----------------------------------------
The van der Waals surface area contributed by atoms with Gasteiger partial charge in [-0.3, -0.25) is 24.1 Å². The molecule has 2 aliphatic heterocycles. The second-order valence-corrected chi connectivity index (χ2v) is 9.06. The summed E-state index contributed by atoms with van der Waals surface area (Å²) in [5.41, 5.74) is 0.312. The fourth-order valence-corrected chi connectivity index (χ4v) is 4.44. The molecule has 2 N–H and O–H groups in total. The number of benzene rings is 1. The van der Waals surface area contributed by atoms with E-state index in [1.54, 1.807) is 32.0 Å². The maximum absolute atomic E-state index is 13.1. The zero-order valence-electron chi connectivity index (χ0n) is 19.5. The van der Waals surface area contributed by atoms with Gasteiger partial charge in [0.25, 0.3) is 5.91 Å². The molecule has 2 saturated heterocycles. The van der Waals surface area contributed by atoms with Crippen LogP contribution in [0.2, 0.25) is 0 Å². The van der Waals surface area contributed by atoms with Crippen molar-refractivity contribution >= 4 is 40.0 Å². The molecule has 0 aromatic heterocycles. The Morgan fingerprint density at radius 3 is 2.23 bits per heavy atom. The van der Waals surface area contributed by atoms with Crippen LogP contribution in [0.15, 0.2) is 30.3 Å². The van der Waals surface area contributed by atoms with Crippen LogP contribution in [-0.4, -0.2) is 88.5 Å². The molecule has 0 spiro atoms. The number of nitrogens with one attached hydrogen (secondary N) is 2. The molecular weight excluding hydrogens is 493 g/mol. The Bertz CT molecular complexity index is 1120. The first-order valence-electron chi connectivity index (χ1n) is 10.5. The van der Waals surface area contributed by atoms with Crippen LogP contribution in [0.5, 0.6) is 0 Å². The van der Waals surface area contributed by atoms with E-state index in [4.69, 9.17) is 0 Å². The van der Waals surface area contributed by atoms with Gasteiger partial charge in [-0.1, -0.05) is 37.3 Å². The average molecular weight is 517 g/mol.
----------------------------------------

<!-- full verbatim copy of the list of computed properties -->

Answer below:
The van der Waals surface area contributed by atoms with Gasteiger partial charge in [-0.3, -0.25) is 24.1 Å². The molecule has 2 aliphatic heterocycles. The second-order valence-corrected chi connectivity index (χ2v) is 9.06. The summed E-state index contributed by atoms with van der Waals surface area (Å²) in [5.41, 5.74) is 0.312. The fourth-order valence-corrected chi connectivity index (χ4v) is 4.44. The molecule has 2 N–H and O–H groups in total. The number of benzene rings is 1. The van der Waals surface area contributed by atoms with E-state index in [1.54, 1.807) is 32.0 Å². The maximum absolute atomic E-state index is 13.1. The zero-order valence-electron chi connectivity index (χ0n) is 19.5. The van der Waals surface area contributed by atoms with Gasteiger partial charge in [0.25, 0.3) is 5.91 Å². The molecule has 2 saturated heterocycles. The van der Waals surface area contributed by atoms with Crippen LogP contribution in [0.2, 0.25) is 0 Å². The van der Waals surface area contributed by atoms with Crippen molar-refractivity contribution >= 4 is 40.0 Å². The molecule has 0 aromatic heterocycles. The Morgan fingerprint density at radius 3 is 2.23 bits per heavy atom. The van der Waals surface area contributed by atoms with Crippen LogP contribution in [0.15, 0.2) is 30.3 Å². The van der Waals surface area contributed by atoms with Crippen LogP contribution in [-0.4, -0.2) is 88.5 Å². The molecule has 0 spiro atoms. The number of nitrogens with one attached hydrogen (secondary N) is 2. The molecular weight excluding hydrogens is 493 g/mol. The Bertz CT molecular complexity index is 1120. The first-order valence-electron chi connectivity index (χ1n) is 10.5. The van der Waals surface area contributed by atoms with Crippen LogP contribution in [0.5, 0.6) is 0 Å². The van der Waals surface area contributed by atoms with E-state index in [4.69, 9.17) is 0 Å². The van der Waals surface area contributed by atoms with Gasteiger partial charge in [-0.1, -0.05) is 37.3 Å². The average molecular weight is 517 g/mol.